As almost (or, truly, virtually) every aspect of making and viewing movies is replaced by digital technologies, even the notion of "watching a film" is fast becoming an anachronism. With the likely disappearance of celluloid film stock as a medium, and the emergence of new media competing for an audience, what will happen to cinema--and to cinema studies? In the first of two books exploring this question, D. N. Rodowick considers the fate of film and its role in the aesthetics and culture of moviemaking and viewing in the twenty-first century.
Here Rodowick proposes and examines three different critical responses to the disappearance of film in relation to other time-based media, and to the study of contemporary visual culture. Film, he suggests, occupies a special place in the genealogy of the arts of the virtual: while film disappears, cinema persists--at least in the narrative forms imagined by Hollywood since 1915. Rodowick also observes that most so-called "new media" are fashioned upon a cinematic metaphor. His book helps us see how digital technologies are serving, like television and video before them, to perpetuate the cinematic as the mature audiovisual culture of the twentieth century--and, at the same time, how they are preparing the emergence of a new audiovisual culture whose broad outlines we are only just beginning to distinguish.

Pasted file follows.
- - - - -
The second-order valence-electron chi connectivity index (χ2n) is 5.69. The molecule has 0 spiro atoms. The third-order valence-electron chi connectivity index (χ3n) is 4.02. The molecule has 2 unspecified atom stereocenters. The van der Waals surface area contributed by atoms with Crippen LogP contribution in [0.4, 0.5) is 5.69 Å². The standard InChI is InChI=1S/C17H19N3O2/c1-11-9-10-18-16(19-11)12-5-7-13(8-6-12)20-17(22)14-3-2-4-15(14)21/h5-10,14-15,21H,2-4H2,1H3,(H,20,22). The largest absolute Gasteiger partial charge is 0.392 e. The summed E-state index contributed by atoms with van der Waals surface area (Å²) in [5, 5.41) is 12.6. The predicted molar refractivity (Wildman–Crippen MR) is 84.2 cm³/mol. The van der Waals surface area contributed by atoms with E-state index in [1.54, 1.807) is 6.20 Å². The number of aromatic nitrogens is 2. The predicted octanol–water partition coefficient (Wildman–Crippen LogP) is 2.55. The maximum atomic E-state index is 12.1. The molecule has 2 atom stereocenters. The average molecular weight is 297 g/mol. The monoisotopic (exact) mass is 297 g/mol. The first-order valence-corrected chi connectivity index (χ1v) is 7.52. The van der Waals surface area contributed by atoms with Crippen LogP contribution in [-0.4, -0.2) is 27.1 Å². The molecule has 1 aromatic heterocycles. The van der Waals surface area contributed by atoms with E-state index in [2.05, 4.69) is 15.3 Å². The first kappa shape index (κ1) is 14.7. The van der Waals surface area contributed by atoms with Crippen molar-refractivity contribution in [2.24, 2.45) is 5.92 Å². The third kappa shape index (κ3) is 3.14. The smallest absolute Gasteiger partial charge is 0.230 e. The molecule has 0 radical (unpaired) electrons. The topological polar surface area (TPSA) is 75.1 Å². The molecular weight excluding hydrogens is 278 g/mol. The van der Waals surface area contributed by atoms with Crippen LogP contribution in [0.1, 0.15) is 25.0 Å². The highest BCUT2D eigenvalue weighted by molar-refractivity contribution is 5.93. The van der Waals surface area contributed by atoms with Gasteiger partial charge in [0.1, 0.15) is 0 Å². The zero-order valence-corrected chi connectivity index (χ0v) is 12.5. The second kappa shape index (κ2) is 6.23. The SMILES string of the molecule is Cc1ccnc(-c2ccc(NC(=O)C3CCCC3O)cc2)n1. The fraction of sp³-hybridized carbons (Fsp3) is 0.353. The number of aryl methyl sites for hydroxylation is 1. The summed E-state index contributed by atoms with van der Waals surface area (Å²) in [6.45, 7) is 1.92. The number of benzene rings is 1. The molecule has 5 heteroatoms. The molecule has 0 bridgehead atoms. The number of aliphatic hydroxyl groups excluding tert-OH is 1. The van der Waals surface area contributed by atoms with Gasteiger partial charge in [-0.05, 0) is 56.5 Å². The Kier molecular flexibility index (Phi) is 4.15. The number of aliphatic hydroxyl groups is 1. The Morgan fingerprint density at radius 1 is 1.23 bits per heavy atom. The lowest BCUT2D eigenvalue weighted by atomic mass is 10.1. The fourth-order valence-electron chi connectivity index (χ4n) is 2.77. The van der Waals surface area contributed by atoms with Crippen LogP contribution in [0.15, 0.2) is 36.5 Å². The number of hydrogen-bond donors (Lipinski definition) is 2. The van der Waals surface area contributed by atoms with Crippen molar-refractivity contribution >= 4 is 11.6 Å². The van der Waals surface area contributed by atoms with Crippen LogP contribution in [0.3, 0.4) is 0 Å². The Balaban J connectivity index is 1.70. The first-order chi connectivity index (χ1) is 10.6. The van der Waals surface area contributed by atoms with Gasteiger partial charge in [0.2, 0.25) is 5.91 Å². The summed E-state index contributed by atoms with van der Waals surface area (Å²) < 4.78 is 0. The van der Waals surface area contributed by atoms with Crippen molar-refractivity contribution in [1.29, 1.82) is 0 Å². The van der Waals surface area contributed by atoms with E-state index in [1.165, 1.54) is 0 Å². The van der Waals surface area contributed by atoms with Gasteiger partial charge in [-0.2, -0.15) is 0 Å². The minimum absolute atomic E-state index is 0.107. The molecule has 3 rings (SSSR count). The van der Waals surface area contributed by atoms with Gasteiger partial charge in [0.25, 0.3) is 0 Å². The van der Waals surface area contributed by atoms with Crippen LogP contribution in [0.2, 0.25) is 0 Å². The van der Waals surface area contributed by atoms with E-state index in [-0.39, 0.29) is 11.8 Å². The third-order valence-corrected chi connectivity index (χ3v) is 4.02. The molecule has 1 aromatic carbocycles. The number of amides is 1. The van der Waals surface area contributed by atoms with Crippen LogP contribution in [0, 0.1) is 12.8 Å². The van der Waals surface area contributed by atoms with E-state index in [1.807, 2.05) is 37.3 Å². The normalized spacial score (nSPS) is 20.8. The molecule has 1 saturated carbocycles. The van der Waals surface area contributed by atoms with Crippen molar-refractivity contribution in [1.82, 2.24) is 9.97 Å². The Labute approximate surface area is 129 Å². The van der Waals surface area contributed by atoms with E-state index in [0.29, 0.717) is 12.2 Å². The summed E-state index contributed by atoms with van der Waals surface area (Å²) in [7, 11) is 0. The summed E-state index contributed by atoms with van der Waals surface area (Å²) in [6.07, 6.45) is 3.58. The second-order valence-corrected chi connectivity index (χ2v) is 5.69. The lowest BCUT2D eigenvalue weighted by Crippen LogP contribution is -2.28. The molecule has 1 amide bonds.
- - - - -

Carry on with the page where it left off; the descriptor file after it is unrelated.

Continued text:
D. N. Rodowick is Glen A. Lloyd Distinguished Service Professor at the University of Chicago.
Part I: The Virtual Life of Film 1. Futureworld 2. The Incredible Shrinking Medium 3. Back to the Future Part II: What Was Cinema? 4. Film Begets Video 5. The Death of Cinema and the Birth of Film Studies 6. A Medium in All Things 7. Automatisms and Art 8. Automatism and Photography 9. Succession and the Film Strip 10. Ways of Worldmaking 11. A World Past 12. An Ethics of Time Part III: A New Landscape (without Image) 13. An Elegy for Film 14. The New "Media" 15. Paradoxes of Perceptual Realism 16. Real Is as Real Does 17. Lost in Translation: Analogy and Index Revisited 18. Simulation, or Automatism as Algorithm 19. An Image That Is Not "One" 20. Two Futures for Electronic Images, or What Comes after Photography? 21. The Digital Event 22. Transcoded Ontologies, or "A Guess at the Riddle" 23. Old and New, or the (Virtual) Renascence of Cinema Studies Acknowledgments